Walk, run, pledge, volunteer: Austin 5K fundraisers

It’s 5k season, and that means runners, walkers, strollers, dogs, people in costumes, dogs in costumes, people in ambulances, people cheering from sidewalks, and volunteers take over the streets. I’ve done dozens of 5ks, so allow me to share …

Found under "slow" in the dictionary.

“Monica’s Tips for a Fun 5K”:

1. Wake up at least 10 minutes before the run starts.

2. Park right next to the starting line. Everyone thinks they’d never get parking that close, so nobody tries. Plenty of spaces.

3. Line up ahead of the strollers to avoid being clipped by lazy babies.

4. Wait for the starting horn, then walk calmly to the starting line. What’s the rush?

5. Start running when you finally have room, about 10 minutes after the horn. Take every water break.

6. Find a nemesis — I usually choose a woman fitter looking than I am who I want to eat my dust — and pursue that person until you realize you’re finished with the race.

7. After the race, head straight for the car. Stop by “Tacos & Donuts” on HWY 290 on the way home.

Now go!

Water 2 Thrive 5K
Saturday, September 18
Start Time: 8:30 AM, 9:00 AM
Register Online
Location: Hill Country Galleria, Bee Cave, Tex.
Distance: 5k timed run, 5k walk, 1k kids fun run
$28 adults, $12 kids registration fee. “Our current efforts are supporting rural and impoverished communities in Ethiopia and Sierra Leone.”

Colin’s Hope Kids Triathlon
Sunday, September 19
Onsite Registration:
7:00 AM
Start Time: 9:00 AM
Register Online
Location: Lake Pointe Swim Center
Distance: 5k timed run, 5k walk, 1k kids fun run
$30- $35 kids registration fee. There will be multiple age groups from 5 to 15 years old. No team competition. This race is designed to build confidence by allowing each young athlete to complete all three disciplines on their own. We will have participation awards, T-shirts, goody bags, and age-group awards.

CASA Superhero Run
Sunday, September 19
Onsite Registration:
7:00 AM
Start Time: 8:00 AM, 8:45 AM
Register Online
Location: The Domain
Distance: 5K timed run, 5k walk, 1k kids fun run
$25- $30 adults, $15- $20 kids registration fee. Create a personal fundraising page. Superhero costume contest. Photobooth, craft tables, moonwalk. “Because every child needs a hero, but abused children need superheroes.”

Pancreatic Cancer Action Network’s PurpleStride
Saturday, September 25
Onsite Registration:
7:00 AM
Start Time: 8:00 AM, 8:15 AM
Register Online
Location: Hill Country Galleria, Bee Cave, Tex.
Distance: 5k timed run, 5k walk, 1k fun run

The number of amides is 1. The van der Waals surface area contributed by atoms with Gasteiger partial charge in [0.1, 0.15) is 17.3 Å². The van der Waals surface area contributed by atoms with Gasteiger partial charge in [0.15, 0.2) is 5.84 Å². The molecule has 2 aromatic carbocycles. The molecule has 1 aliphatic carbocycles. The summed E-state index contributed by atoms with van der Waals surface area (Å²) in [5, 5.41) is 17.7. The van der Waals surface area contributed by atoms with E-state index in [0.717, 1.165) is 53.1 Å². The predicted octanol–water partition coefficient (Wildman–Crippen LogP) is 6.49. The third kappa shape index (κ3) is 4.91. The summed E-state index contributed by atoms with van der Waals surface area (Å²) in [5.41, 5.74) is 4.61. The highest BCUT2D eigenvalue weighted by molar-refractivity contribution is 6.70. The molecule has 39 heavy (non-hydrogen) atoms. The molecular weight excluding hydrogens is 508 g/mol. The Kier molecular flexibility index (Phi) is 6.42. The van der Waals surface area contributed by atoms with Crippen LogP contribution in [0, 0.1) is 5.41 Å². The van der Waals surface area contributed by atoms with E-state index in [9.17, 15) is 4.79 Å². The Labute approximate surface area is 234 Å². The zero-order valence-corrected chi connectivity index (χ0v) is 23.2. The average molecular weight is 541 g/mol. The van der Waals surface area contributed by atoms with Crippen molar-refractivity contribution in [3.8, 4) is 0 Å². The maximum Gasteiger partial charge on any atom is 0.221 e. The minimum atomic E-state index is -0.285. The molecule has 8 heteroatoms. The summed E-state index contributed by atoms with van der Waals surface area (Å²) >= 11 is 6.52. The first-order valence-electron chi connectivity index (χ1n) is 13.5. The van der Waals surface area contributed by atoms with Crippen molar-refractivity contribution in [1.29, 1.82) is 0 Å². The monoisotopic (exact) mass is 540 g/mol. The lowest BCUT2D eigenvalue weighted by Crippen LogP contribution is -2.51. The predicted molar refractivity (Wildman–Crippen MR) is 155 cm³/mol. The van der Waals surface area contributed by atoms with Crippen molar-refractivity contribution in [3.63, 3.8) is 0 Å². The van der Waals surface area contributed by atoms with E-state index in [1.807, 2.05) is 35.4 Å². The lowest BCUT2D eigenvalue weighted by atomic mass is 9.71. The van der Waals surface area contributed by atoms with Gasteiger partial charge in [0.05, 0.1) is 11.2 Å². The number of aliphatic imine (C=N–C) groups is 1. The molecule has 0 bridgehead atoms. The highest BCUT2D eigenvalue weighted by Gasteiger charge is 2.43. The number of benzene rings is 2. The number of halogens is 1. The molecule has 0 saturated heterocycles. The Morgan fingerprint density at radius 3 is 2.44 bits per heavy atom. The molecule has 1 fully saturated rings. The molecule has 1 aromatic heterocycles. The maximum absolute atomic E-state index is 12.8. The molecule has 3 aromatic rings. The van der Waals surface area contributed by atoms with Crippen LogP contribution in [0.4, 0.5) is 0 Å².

$30 registration fee. Create a personal fundraising page.

NAMI Austin Walk
Saturday, October 2
Onsite Registration
: 8:00 AM
Start Time: 9:00 AM
Register Online
Location: Walk begins and ends at Auditorium Shores Parking Lot at the corner of W. Riverside Drive and S. 1st Street
Distance: 5k
No registration fee. All walkers must register to participate. Walk will take place rain or shine.

Leukemia and Lymphoma Society Light the Night Walk
Saturday, October 16
Onsite Registration:
5:00 AM
Start Time: 7:30 AM
Register Online
Location: Lake Park at Mueller
Distance: 5k
No registration fee. Individuals may register alone or as part of a new or existing team. Participants pledge to raise money for LLS.

Saturday, October 23
Start Time:
8:00 AM
Register Online
Location: South 1st St. Bridge over Lady Bird Lake
Distance: 5k
$35 registration fee. Individuals may register alone or as part of a new or existing team. Participants pledge to raise money for LIVESTRONG.

Dell Children’s 5K and Family Fun Fair
Saturday, October 30
Start Time:
8:00 AM
Register Online
Location: Dell Children’s Medical Center, Mueller
Distance: 5k and 1k
$30 adults, $10 kids registration fee. All money raised for this event, through generous sponsors and participants, will go to help the areas of greatest need at Dell Children’s and to establish the Carl Teel Music Endowment here at the medical center.

Walk to Cure Diabetes
Sunday, October 31
Onsite Registration:
10:00 AM
Start Time: 11:30 AM
Register Online
Location: Walk begins and ends at Auditorium Shores Parking Lot at the corner of W. Riverside Drive and S. 1st Street
Distance: 2 miles
No registration fee. Individuals may register alone or as part of a new or existing team. Participants pledge to raise money for Junior Diabetes Research Foundation.

I’m all for slacktivism after all.

Does this guy look like a slacktivist to you?

Oh, haters. I understand you. I am one, too — critical of anything that looks too cool, to0 simple or too clever.

I’m the one who coined the term “slacktivism” in the first place … well, I mean, I used it on this blog about a year ago, before it was cool. (Is it cool, yet?)

Back then I was worried that these acts of slacktivism were replacements for genuine engagement in social issues, and now I know better: They’re not replacements, they’re a part of something bigger.

Let’s take HelpAttack, for example. It’s  a new application that works with your Twitter account. You register with HelpAttack by connecting it with your Twitter account, pledging a penny or 10 cents or a dollar – any amount – per Tweet to any nonprofit organization of your choice. The system estimates how many Tweets you tweet per month and estimates what you might donate to that nonprofit per month, and even lets you set a limit just in case you find yourself in a Tweeting frenzy and wind up pledging your house away.

Simple? Yes. Too simple? Maybe. And your point is…?

“But these people aren’t doing anything! They don’t care about that organization! Why wouldn’t they just donate the money directly to the nonprofit? This makes them feel like they’re doing something — they’re not!”

Here are three reasons I think these actions are worthwhile.

1. Slacktivism is an entry point to philanthropy. For people who have never donated to a cause before, apps like these can be a simple way to start. Philanthropy has offered these types of opportunities for years; think about the Salvation Army’s red bucket or the Jerry Lewis telethon. What’s the point of making it difficult for people to make a donation? Remind me…?

2. Slacktivism is another way for people who already give and care about a cause to give even more. If I’m already a volunteer and I make an annual donation, why not tag on an extra 10 cents per Tweet? It’s simple to do and even kind of fun. Again, remind me why this is bad…?